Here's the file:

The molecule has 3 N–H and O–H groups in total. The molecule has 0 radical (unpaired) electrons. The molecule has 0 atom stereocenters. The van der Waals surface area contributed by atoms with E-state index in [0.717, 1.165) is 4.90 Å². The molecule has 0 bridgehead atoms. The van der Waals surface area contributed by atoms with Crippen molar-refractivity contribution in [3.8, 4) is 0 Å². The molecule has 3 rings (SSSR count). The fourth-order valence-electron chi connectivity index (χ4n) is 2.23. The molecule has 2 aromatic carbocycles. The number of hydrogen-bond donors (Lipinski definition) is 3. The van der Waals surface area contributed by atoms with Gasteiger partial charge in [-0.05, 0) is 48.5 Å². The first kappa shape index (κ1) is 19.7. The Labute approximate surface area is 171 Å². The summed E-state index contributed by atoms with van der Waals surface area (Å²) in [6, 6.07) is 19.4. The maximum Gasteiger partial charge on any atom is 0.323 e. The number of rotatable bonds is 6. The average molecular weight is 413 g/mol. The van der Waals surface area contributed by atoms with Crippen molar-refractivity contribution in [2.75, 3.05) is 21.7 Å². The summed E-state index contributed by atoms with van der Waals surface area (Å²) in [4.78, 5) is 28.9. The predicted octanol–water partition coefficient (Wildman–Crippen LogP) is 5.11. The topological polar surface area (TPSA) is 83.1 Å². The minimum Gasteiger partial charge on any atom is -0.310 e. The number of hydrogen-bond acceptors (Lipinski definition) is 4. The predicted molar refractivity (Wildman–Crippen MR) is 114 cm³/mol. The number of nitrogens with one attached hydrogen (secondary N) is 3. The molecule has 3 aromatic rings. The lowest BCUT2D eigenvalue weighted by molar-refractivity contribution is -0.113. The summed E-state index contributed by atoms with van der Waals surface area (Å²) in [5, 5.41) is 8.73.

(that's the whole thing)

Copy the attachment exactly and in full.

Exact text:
The molecule has 3 N–H and O–H groups in total. The molecule has 0 radical (unpaired) electrons. The molecule has 0 atom stereocenters. The van der Waals surface area contributed by atoms with E-state index in [0.717, 1.165) is 4.90 Å². The molecule has 0 bridgehead atoms. The van der Waals surface area contributed by atoms with Crippen molar-refractivity contribution in [3.8, 4) is 0 Å². The molecule has 3 rings (SSSR count). The fourth-order valence-electron chi connectivity index (χ4n) is 2.23. The molecule has 2 aromatic carbocycles. The number of hydrogen-bond donors (Lipinski definition) is 3. The van der Waals surface area contributed by atoms with Gasteiger partial charge in [-0.05, 0) is 48.5 Å². The first kappa shape index (κ1) is 19.7. The Labute approximate surface area is 171 Å². The summed E-state index contributed by atoms with van der Waals surface area (Å²) in [6, 6.07) is 19.4. The maximum Gasteiger partial charge on any atom is 0.323 e. The number of rotatable bonds is 6. The average molecular weight is 413 g/mol. The van der Waals surface area contributed by atoms with Crippen molar-refractivity contribution in [2.75, 3.05) is 21.7 Å². The summed E-state index contributed by atoms with van der Waals surface area (Å²) in [4.78, 5) is 28.9. The predicted octanol–water partition coefficient (Wildman–Crippen LogP) is 5.11. The topological polar surface area (TPSA) is 83.1 Å². The minimum Gasteiger partial charge on any atom is -0.310 e. The number of hydrogen-bond acceptors (Lipinski definition) is 4. The predicted molar refractivity (Wildman–Crippen MR) is 114 cm³/mol. The number of nitrogens with one attached hydrogen (secondary N) is 3. The molecule has 3 aromatic rings. The lowest BCUT2D eigenvalue weighted by molar-refractivity contribution is -0.113. The summed E-state index contributed by atoms with van der Waals surface area (Å²) in [5, 5.41) is 8.73.